Saturday Classics

Saturday, 6 am to 12 noon

Treat yourself to a delightful variety of classical music every Saturday morning with host Debra Lew Harder. You'll hear works encompassing a wide range of time periods and instrumentation— from the Renaissance to new American classical music—from a gentle waltz to a bright piano sonata—from old favorites to something new.

A leading percussionist loves the marimba, and WRTI’s Debra Lew Harder asks her why.

Tune in on Sunday at 1 pm on WRTI 90.1, and Monday at 7 pm on WRTI HD-2, as our Philadelphia Orchestra in Concert broadcast brings us a single, remarkable work, especially relevant for our troubled times—Benjamin Britten’s War Requiem.

Credit: Chris Lee

Join us to hear conclusion of The Philadelphia Orchestra's chronological survey of Brahms’ magisterial four symphonies from last spring with a performance of his Symphony No. 4, on WRTI’s Philadelphia Orchestra in Concert broadcast from 1 to 3 pm on Sunday, September 24th.

Credit: Elias

Week Two of the Philadelphia Orchestra’s Paris Festival on WRTI 90.1 offers a different aspect to a program featuring music-making in the City of Light: non-French composers who moved to Paris, and decided to stay.

The documentary film The Music of Strangers, and a companion CD, Sing Me Home—from Yo-Yo Ma and the Silk Road Ensemble— both snared 2017 Grammy nominations, and a Grammy win for the CD for Best World Music Album. WRTI's Susan Lewis has the story on the Silk Road Ensemble, a group that seeks connections across cultures.

A Philadelphia Orchestra musician has gained a national audience for a hobby that’s not based on sound. WRTI’s Meridee Duddleston has more.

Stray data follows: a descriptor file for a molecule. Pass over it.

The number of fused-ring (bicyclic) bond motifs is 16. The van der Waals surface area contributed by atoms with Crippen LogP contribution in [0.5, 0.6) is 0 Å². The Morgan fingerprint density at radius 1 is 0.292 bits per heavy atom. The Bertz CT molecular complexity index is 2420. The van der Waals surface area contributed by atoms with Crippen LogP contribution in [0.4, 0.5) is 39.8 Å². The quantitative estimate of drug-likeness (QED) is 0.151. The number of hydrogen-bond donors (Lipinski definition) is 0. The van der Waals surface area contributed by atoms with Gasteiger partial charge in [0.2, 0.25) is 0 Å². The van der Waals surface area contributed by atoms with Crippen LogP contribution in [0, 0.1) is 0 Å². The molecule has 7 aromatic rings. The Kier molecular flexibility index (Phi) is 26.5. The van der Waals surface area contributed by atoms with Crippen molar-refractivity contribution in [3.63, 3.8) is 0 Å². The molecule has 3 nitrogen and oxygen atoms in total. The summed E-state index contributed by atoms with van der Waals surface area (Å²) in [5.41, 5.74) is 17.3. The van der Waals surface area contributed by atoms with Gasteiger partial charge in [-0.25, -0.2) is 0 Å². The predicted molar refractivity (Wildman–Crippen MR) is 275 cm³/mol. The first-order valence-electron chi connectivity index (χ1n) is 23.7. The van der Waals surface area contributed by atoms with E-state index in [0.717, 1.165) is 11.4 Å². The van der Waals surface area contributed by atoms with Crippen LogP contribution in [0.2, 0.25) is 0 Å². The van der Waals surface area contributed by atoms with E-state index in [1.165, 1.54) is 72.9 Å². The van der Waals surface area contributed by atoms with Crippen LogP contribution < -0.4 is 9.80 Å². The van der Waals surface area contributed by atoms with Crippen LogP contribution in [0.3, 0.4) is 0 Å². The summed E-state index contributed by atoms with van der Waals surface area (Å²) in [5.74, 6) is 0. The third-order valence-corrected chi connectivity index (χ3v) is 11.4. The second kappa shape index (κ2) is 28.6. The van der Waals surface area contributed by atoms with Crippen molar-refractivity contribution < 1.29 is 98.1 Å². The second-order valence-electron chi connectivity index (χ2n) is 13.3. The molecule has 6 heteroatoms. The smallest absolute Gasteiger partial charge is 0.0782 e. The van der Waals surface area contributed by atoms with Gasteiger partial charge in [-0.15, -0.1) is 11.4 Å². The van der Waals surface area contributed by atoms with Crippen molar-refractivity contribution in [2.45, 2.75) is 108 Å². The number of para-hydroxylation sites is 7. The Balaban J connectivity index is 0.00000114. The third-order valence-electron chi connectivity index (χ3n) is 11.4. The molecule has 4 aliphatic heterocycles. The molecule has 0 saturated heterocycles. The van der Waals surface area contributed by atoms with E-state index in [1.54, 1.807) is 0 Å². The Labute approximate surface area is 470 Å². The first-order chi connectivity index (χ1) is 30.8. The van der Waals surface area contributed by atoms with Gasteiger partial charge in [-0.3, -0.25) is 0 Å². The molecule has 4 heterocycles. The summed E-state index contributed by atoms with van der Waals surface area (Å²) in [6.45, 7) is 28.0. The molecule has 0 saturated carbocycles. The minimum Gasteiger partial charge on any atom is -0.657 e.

Coming up on Discoveries from the Fleisher Collection, Saturday, September 2nd, 5 to 6 pm: Part of the joy of producing Discoveries from the Fleisher Collection is in the finding of connections. We’ve seen, for instance, how the German-English Frederick Delius became a real composer in 1884 by living in Florida, and we idly notice that this is the same year Niels Gade wrote Holbergiana, his tribute to the great writer Ludvig Holberg. This of course reminds us of the famous Holberg Suite of Edvard Grieg. We see that it, too, was written in 1884, and we wonder why.

The votes are in, and we've got this year's list!

J.S. Bach’s second-surviving son, Carl Philipp Emanuel Bach (1714-1788), was a musical force in his own right. His fame, at least after the mid-1700s, overshadowed that of his now-legendary father and the musical footprint of this German genius reaches far beyond his native Weimar.

Austrian composer Anton Webern became famous as a member of the "Second Viennese School," known for writing atonal music. But, as WRTI’s Susan Lewis reports, an early work—officially premiered decades after Webern’s death—shows another side to the 20th-century modernist.